The Winter Olympics has suddenly morphed from triumphant moments to heartbreaking turns of fate that have brought some of the world’s best athletes to tears. There was the Dutch speed skater Sven Kramer who, on his coach’s command during the race, crossed to the inside lane on a turn and in doing so crossed over into the wrong lane, resulting in a disqualification from what was a gold medal winning race. And then there was our girl Julia Mancuso, who was slated to start behind Lindsey Vonn on the Giant Slalom. Mancuso was the gold medalist in the 2006 event in Torino and hoped to repeat in Vancouver. A hope that quickly disintegrated as Vonn crashed and Mancuso was stopped on course. She got the chance to run again, but by that time the course had degraded and softened and she finished more than a second back from the leader. Moments like Mancuso’s and Kramer’s are heartbreaking examples of the capriciousness of sport. But for an event as choreographed as the Winter Olympics, its moments like this that make the games compelling, and keep us coming back to the sports and their stars. The Feed:
I’ve hated the Hummer trucks since they first hit US roads, so while I feel bad for the workers that are going to lose their jobs, good riddance to the most ridiculous example of America’s fascination with inefficient, CO2 factory, ugly ass SUVs.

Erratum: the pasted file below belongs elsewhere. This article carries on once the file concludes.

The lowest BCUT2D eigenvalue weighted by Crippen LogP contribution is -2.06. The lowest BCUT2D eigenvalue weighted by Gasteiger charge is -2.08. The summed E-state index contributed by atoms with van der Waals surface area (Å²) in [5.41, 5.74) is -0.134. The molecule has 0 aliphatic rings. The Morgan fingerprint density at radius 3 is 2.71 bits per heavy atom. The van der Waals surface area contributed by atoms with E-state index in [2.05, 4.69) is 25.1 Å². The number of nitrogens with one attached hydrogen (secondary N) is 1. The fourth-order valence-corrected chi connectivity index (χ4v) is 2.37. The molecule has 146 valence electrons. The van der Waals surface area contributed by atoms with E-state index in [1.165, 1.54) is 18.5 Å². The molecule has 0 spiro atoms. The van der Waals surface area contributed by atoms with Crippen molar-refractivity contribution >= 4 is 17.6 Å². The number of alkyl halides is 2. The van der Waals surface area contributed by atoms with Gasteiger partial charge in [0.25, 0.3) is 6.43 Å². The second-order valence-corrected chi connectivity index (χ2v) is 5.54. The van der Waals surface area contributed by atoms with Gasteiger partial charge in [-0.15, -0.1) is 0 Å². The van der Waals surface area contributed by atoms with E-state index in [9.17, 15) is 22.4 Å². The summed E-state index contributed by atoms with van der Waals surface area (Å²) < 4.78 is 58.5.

It has been a stressful week for myself and for a lot of my friends. If your day isn’t going as well as you hoped and you need a little break to remind you why we all toil at jobs many of us don’t like, check out this Grand Canyon video at the Adventure Life site. Turn it on, turn up the music, and relax for a few minutes.
A long winded and dense, but interesting, piece on the Portland City Council’s efforts to increase the cycling infrastructure in the city in the hope of increasing the “trip” percentage of cyclists into the city to 25%. Portland has been incredibly progressive in integrated bikes into the urban transportation scheme, and this article takes a good look at the inner-workings at how the city approaches their urban planning.
Avalanche danger is high in the mountains, so be careful if you are heading into the backcountry. This piece, dug up by our buddy Jake, is a good look at how even well planned and cautious skiing in the backcountry can end in potential tragedy.
I keep hearing how awesome fuel cells are going to be for the future of our energy production needs, yet I have no idea how a fuel cell actually works. This NYTs piece details the technology while providing a glimpse into what has been, until now, an under the radar fuel cell company that is poised to start making some waves.
It’s nasty down here on the Front Range, so Kayne’s “Coldest Winter” song seems somewhat appropriate. This is a pretty surreal/strange video. But contains no random rants from Kayne.